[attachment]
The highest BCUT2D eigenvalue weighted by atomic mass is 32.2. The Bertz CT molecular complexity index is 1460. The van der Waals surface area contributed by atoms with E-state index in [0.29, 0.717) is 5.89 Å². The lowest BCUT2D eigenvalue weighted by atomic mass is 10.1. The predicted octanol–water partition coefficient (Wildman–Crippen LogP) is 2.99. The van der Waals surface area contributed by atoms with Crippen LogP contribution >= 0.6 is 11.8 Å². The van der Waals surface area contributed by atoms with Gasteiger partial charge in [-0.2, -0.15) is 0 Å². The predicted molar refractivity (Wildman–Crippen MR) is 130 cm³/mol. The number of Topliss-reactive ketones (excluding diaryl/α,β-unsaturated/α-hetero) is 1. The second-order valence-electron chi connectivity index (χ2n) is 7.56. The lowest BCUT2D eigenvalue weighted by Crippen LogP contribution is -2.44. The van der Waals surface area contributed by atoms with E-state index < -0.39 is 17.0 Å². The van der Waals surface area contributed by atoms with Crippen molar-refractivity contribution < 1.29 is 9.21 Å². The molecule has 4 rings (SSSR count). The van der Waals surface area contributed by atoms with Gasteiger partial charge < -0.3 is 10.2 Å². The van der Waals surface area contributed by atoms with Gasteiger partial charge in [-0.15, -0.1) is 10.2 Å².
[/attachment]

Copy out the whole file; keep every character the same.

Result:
The highest BCUT2D eigenvalue weighted by atomic mass is 32.2. The Bertz CT molecular complexity index is 1460. The van der Waals surface area contributed by atoms with E-state index in [0.29, 0.717) is 5.89 Å². The lowest BCUT2D eigenvalue weighted by atomic mass is 10.1. The predicted octanol–water partition coefficient (Wildman–Crippen LogP) is 2.99. The van der Waals surface area contributed by atoms with Crippen LogP contribution >= 0.6 is 11.8 Å². The van der Waals surface area contributed by atoms with Gasteiger partial charge in [-0.2, -0.15) is 0 Å². The predicted molar refractivity (Wildman–Crippen MR) is 130 cm³/mol. The number of Topliss-reactive ketones (excluding diaryl/α,β-unsaturated/α-hetero) is 1. The second-order valence-electron chi connectivity index (χ2n) is 7.56. The lowest BCUT2D eigenvalue weighted by Crippen LogP contribution is -2.44. The van der Waals surface area contributed by atoms with E-state index < -0.39 is 17.0 Å². The van der Waals surface area contributed by atoms with Crippen molar-refractivity contribution < 1.29 is 9.21 Å². The molecule has 4 rings (SSSR count). The van der Waals surface area contributed by atoms with Gasteiger partial charge < -0.3 is 10.2 Å². The van der Waals surface area contributed by atoms with Gasteiger partial charge in [-0.15, -0.1) is 10.2 Å².